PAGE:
main-sequence star


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main-sequence star:

see Hertzsprung-Russell diagramHertzsprung-Russell diagram
[for Ejnar Hertzsprung and H. N. Russell], graph showing the luminosity of a star as a function of its surface temperature. The luminosity, or absolute magnitude, increases upwards on the vertical axis; the temperature (or some temperature-dependent
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.

main-sequence star

A star lying on the main sequence.
References in periodicals archive ?
The five hypervelocity stars are larger and brighter than typical white dwarfs but smaller and dimmer than main-sequence stars of the same temperature.
* Yellow dwarfs are main-sequence stars of comparable mass to the Sun, with a surface temperature between 5,300 and 6,000 K.
Main-sequence stars are all powered by hydrogen fusion in their cores; they're fusing four hydrogen atoms to produce a single atom of helium, and releasing a huge amount of energy in the process.
The third type of potential donor in an AM CVn system is the evolved main-sequence star. In this case, the secondary star does not cause a common envelope, but fills its Roche lobe near the end of the main sequence (terminal-age main sequence or TAMS).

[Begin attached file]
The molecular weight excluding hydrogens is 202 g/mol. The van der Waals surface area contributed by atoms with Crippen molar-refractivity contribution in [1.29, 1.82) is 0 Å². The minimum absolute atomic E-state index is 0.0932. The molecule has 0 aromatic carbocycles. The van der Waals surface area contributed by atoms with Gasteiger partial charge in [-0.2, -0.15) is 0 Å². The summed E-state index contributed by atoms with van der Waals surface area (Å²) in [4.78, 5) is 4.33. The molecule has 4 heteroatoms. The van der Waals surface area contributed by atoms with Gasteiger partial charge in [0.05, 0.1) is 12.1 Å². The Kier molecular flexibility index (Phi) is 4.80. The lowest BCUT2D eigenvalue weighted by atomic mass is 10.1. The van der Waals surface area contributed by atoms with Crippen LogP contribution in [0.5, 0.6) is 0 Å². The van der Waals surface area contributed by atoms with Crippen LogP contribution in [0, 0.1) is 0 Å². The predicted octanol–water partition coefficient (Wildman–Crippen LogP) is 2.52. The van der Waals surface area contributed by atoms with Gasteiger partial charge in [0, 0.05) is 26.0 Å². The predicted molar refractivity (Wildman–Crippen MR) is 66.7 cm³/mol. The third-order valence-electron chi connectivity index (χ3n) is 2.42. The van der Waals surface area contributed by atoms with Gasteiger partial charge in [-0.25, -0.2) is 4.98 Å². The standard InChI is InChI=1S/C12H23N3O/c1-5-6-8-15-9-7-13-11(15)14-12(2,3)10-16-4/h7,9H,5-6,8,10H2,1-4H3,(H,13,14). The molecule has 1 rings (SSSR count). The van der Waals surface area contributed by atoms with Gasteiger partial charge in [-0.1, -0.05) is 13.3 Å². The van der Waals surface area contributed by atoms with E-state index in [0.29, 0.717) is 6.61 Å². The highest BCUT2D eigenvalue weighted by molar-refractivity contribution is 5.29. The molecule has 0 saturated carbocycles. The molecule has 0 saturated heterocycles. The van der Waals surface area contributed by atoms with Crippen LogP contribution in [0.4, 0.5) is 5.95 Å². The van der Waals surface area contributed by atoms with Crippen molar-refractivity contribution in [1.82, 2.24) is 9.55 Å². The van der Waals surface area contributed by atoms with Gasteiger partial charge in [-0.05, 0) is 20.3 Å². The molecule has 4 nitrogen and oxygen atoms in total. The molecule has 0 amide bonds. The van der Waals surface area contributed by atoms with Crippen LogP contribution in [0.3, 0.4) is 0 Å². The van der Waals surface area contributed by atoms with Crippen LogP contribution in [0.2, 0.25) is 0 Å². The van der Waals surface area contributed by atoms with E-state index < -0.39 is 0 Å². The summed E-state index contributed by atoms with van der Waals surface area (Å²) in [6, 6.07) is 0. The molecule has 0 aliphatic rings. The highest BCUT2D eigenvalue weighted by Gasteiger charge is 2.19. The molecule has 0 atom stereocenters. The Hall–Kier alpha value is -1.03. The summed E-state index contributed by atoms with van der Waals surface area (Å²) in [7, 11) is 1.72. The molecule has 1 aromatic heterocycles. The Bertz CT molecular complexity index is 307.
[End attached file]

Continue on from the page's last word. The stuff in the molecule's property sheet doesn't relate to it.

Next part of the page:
Either the star is so young that it hasn't finished contracting or so old--about 500 million years--that it has had time to expand its girth after becoming a main-sequence star. Both explanations could account for the star's low surface gravity.
For nearly a decade, Beta Pictoris has reigned as the only mature, main-sequence star with an encircling disk of dust - perhaps much like the disk from which our solar system evolved 4.6 billion years ago - that astronomers have clearly imaged.
The white star is an A2 dwarf--a main-sequence star that's still burning hydrogen in its core.
The secondary is usually a late-type main-sequence star. In the absence of a significant white dwarf magnetic field, material from the secondary passes through an accretion disc before settling on the surface of the white dwarf.
As many S&cT readers know by now, this otherwise nondescript main-sequence star in Cygnus displayed a series of unpredictable and unexplained dimmings of its starshine in the four years the Kepler spacecraft observed it (S&T: Feb.
Kappa is itself a close (27") pair of orange giants, which contrast nicely with 8 Herculis, a white 4-class main-sequence star.
On April 11th, he found WD 1145 undergoing dimmings that looked similar to cases where a transiting planet sheds material if it orbits too close to a normal, much larger main-sequence star. Saul Rappaport (MIT) had been the first to report on those finds.
Composed of a white dwarf and a main-sequence star, the system boasts a massive planet closely orbiting the star.